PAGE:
Studying Computer Science: Degrees at a Glance
Computer science is a quickly evolving field with a number of possible career paths for graduates. An associate or bachelor's degree program will give you the skills you need to move on to a career in the field. You'll take both theoretical and practical courses to build a solid foundation of knowledge, as well as elective courses that align with your own interests and strengths. Graduates work in a variety of different professions; many jobs require a bachelor's degree, but there are also opportunities for associate degree holders. After earning an associate degree, you may work as a computer support specialist - the U.S. Bureau of Labor Statistics (BLS) projected an 18% increase in this field from 2010-2020, which is about average growth. Careers for bachelor's degree holders generally have a higher growth potential - for example, the BLS predicted that software developers would experience a 28% increase over the same time period (www.bls.gov).
|Who is this degree for?||Individuals interested in computer support careers or in transferring into a bachelor's program||Individuals interested in careers in one of many fields of computer science or in advancing to graduate study|
|Common Career Paths (with approximate mean annual salary)|| - Computer support specialist ($52,000)* |
- Network and computer systems administrator ($74,000)*
| - Computer programmer ($76,000)* |
- Computer systems analyst ($82,000)*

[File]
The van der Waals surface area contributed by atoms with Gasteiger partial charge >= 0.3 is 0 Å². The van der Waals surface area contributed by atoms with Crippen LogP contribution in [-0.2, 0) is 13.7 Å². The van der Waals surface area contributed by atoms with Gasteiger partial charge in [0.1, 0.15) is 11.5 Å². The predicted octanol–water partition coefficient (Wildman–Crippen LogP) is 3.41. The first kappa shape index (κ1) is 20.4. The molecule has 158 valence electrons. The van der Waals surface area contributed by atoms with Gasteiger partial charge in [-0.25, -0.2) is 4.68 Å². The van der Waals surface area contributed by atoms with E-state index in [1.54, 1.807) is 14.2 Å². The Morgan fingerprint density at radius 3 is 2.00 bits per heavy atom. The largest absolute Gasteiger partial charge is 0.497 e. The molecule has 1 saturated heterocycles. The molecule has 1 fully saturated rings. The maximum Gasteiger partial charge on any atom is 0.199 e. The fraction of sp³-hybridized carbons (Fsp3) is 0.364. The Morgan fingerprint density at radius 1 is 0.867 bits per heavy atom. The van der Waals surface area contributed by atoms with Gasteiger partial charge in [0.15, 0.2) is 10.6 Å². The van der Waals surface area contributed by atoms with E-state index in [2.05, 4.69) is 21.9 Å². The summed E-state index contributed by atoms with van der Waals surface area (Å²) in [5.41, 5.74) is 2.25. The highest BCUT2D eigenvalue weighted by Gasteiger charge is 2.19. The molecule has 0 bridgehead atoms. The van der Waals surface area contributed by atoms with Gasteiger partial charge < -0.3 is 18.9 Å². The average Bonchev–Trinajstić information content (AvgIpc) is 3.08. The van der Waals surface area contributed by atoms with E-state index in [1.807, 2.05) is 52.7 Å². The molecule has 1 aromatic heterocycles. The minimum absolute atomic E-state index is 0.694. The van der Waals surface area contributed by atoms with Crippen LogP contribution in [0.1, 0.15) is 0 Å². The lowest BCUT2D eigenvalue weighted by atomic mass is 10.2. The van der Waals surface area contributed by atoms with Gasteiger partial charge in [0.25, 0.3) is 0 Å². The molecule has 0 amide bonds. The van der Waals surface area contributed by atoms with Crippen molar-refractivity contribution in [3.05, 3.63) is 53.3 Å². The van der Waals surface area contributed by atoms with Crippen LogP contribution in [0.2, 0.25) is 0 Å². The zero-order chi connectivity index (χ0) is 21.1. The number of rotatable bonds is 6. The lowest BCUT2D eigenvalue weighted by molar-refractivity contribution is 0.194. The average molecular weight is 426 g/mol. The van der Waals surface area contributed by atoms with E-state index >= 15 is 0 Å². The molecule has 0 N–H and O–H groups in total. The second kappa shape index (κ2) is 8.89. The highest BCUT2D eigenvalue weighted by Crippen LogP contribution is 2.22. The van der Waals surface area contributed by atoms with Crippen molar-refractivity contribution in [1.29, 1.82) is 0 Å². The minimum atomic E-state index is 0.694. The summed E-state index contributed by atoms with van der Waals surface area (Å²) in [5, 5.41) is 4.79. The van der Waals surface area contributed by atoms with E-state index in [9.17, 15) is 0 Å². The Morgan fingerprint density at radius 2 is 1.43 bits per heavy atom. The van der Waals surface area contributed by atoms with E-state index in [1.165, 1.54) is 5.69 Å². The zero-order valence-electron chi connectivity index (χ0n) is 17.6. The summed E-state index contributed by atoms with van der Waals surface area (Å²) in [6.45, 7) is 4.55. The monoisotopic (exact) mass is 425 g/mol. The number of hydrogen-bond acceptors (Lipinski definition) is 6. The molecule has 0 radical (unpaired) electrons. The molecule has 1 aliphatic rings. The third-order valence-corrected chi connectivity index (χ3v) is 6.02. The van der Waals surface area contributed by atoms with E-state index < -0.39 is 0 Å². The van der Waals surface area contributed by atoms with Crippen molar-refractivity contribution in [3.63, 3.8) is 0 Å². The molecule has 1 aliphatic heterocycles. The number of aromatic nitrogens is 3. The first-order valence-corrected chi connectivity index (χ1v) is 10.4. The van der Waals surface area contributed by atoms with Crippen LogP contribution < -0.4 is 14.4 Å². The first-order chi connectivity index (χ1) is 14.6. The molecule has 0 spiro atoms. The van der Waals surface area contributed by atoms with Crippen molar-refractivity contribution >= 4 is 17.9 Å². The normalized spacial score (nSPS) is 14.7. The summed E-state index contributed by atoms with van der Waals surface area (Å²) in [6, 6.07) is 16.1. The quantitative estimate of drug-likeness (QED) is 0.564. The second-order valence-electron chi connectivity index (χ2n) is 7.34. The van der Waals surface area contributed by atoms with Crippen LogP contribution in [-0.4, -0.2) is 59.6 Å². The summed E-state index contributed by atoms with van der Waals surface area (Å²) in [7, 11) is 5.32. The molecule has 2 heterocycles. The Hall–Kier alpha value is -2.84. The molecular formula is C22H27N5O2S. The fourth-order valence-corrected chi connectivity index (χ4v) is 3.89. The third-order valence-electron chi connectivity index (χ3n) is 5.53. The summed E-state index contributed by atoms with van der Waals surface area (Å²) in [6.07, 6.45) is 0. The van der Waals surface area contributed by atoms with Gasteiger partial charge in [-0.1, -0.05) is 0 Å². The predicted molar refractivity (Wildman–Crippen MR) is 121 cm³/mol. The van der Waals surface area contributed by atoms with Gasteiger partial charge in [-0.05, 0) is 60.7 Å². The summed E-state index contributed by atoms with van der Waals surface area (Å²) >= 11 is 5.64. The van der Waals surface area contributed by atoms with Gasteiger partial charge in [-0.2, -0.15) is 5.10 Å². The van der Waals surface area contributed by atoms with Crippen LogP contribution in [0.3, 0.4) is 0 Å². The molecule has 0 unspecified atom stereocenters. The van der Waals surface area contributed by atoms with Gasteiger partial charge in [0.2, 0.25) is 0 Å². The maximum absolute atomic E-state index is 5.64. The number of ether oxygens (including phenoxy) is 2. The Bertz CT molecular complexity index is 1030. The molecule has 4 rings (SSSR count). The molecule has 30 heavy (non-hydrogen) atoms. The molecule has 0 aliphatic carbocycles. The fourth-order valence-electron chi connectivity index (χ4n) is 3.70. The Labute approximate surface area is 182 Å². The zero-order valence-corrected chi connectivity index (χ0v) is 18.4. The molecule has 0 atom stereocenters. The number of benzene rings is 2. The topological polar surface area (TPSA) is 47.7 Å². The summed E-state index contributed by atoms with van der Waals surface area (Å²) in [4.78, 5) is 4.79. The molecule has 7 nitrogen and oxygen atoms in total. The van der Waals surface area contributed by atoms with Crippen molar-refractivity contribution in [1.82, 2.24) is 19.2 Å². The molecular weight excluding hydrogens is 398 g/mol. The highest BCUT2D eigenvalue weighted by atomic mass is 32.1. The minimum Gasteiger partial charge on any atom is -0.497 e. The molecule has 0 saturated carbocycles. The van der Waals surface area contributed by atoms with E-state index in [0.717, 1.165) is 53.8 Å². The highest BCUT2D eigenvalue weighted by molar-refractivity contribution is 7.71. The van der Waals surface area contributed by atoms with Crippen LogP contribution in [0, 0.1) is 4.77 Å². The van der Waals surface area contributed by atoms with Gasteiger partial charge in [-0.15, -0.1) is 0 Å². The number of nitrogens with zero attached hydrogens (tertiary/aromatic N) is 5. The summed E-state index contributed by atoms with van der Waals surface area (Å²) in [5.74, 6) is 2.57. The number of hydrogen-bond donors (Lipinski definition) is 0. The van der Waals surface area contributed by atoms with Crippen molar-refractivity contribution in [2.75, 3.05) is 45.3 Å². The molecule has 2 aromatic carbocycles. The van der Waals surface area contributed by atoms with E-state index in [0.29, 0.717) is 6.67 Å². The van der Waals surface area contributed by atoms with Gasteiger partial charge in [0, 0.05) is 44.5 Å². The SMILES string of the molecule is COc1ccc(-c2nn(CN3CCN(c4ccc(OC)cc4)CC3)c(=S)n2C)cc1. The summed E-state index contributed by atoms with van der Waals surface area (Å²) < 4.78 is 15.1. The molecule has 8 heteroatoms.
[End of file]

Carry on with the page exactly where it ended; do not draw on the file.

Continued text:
- Database administrator ($77,000)*
- Systems software developer ($100,000)*
|Time to Completion||2 years of full-time study||4 years of full-time study; 2 years of full-time study or 4 years of part-time study after completing an associate degree|
|Common Graduation Requirements||- Curriculum of core courses and electives||- Curriculum of core courses and electives|
|Prerequisites||High school diploma or equivalent||High school diploma or equivalent|
Source: *U.S. Bureau of Labor Statistics (May 2011 figures).
Associate Degree in Computer Science
Many students first earn an associate degree before advancing into a bachelor's degree program; however, earning a bachelor's degree is not always required for career paths in the field. For example, associate degree holders can go on to work as computer support specialists. A bachelor's degree is often essential for advancement, though, and opens the door to a wider variety of possible professions. Associate degree programs are most commonly available at community colleges, both as traditional classroom programs and online programs.
Pros and Cons
- Computer support specialists have opportunities to advance in their careers; you might move into a position as network and computer systems administrator over time
- Earning an associate degree will allow you to begin your career more quickly than earning a 4-year bachelor's degree would; you may be able to complete your bachelor's degree part-time while already establishing your career
- Online options are available for these programs
- Computer support specialists and network and computer systems administrators may be required to work night and weekend hours
- Most jobs in the computer science field require a bachelor's degree
- Associate degree programs do not often offer the option to select a specialization track
You will take a sequence of required courses in foundational topics in computer science in an associate degree program. Core courses will be in areas such as computer science, data structures, and programming. Your core courses will prepare you to take more in-depth courses and electives, as well as provide the skills needed for real world applications, such as coding, testing, and designing computer programs. You'll also be required to take general education courses, such as English composition, humanities, math and physics.
Some common required courses include:
- Computer Architecture
- Data Structures
- Systems Analysis
- Operating Systems
Online Degree Options